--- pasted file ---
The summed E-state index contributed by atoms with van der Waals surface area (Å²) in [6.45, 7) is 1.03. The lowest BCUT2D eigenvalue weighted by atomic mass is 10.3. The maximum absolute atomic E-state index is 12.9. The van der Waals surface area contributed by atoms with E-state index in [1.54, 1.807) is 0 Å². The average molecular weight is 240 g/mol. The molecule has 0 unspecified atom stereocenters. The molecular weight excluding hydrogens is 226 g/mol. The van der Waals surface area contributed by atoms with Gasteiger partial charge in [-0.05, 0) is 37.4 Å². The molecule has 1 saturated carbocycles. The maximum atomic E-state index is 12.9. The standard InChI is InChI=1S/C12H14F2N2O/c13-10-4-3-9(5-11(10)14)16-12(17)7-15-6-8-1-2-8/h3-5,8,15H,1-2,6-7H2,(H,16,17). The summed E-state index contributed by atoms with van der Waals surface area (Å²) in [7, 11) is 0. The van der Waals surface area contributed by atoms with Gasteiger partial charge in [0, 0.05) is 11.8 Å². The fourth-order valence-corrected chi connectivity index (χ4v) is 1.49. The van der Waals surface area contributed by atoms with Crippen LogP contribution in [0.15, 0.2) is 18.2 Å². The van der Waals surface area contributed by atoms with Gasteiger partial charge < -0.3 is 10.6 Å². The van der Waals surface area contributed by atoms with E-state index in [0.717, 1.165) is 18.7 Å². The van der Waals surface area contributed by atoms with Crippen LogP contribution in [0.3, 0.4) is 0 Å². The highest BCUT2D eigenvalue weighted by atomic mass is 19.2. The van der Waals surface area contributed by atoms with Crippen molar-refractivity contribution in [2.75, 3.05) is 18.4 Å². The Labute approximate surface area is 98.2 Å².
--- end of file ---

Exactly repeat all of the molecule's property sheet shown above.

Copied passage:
The summed E-state index contributed by atoms with van der Waals surface area (Å²) in [6.45, 7) is 1.03. The lowest BCUT2D eigenvalue weighted by atomic mass is 10.3. The maximum absolute atomic E-state index is 12.9. The van der Waals surface area contributed by atoms with E-state index in [1.54, 1.807) is 0 Å². The average molecular weight is 240 g/mol. The molecule has 0 unspecified atom stereocenters. The molecular weight excluding hydrogens is 226 g/mol. The van der Waals surface area contributed by atoms with Gasteiger partial charge in [-0.05, 0) is 37.4 Å². The molecule has 1 saturated carbocycles. The maximum atomic E-state index is 12.9. The standard InChI is InChI=1S/C12H14F2N2O/c13-10-4-3-9(5-11(10)14)16-12(17)7-15-6-8-1-2-8/h3-5,8,15H,1-2,6-7H2,(H,16,17). The summed E-state index contributed by atoms with van der Waals surface area (Å²) in [7, 11) is 0. The van der Waals surface area contributed by atoms with Gasteiger partial charge in [0, 0.05) is 11.8 Å². The fourth-order valence-corrected chi connectivity index (χ4v) is 1.49. The van der Waals surface area contributed by atoms with Crippen LogP contribution in [0.15, 0.2) is 18.2 Å². The van der Waals surface area contributed by atoms with Gasteiger partial charge < -0.3 is 10.6 Å². The van der Waals surface area contributed by atoms with E-state index in [0.717, 1.165) is 18.7 Å². The van der Waals surface area contributed by atoms with Crippen LogP contribution in [0.3, 0.4) is 0 Å². The highest BCUT2D eigenvalue weighted by atomic mass is 19.2. The van der Waals surface area contributed by atoms with Crippen molar-refractivity contribution in [2.75, 3.05) is 18.4 Å². The Labute approximate surface area is 98.2 Å².